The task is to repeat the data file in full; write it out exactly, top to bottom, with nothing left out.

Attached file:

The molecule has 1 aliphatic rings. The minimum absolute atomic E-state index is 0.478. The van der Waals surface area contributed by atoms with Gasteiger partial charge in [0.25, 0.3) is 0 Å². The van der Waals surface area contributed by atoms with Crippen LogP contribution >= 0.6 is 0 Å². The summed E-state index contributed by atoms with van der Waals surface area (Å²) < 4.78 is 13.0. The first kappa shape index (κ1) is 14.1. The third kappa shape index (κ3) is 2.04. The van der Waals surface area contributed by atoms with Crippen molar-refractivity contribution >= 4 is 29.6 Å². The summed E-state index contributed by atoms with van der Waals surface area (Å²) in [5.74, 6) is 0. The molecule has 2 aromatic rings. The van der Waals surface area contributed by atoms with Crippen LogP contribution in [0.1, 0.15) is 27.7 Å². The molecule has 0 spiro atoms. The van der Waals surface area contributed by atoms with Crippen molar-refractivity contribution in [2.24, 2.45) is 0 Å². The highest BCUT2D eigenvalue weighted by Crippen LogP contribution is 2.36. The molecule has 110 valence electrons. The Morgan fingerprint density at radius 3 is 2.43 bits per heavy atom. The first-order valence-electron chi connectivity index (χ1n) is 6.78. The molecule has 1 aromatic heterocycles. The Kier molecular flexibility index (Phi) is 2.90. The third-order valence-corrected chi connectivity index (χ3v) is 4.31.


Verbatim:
The molecule has 1 aliphatic rings. The minimum absolute atomic E-state index is 0.478. The van der Waals surface area contributed by atoms with Gasteiger partial charge in [0.25, 0.3) is 0 Å². The van der Waals surface area contributed by atoms with Crippen LogP contribution >= 0.6 is 0 Å². The summed E-state index contributed by atoms with van der Waals surface area (Å²) < 4.78 is 13.0. The first kappa shape index (κ1) is 14.1. The third kappa shape index (κ3) is 2.04. The van der Waals surface area contributed by atoms with Crippen molar-refractivity contribution >= 4 is 29.6 Å². The summed E-state index contributed by atoms with van der Waals surface area (Å²) in [5.74, 6) is 0. The molecule has 2 aromatic rings. The van der Waals surface area contributed by atoms with Crippen LogP contribution in [0.1, 0.15) is 27.7 Å². The molecule has 0 spiro atoms. The van der Waals surface area contributed by atoms with Crippen molar-refractivity contribution in [2.24, 2.45) is 0 Å². The highest BCUT2D eigenvalue weighted by Crippen LogP contribution is 2.36. The molecule has 110 valence electrons. The Morgan fingerprint density at radius 3 is 2.43 bits per heavy atom. The first-order valence-electron chi connectivity index (χ1n) is 6.78. The molecule has 1 aromatic heterocycles. The Kier molecular flexibility index (Phi) is 2.90. The third-order valence-corrected chi connectivity index (χ3v) is 4.31.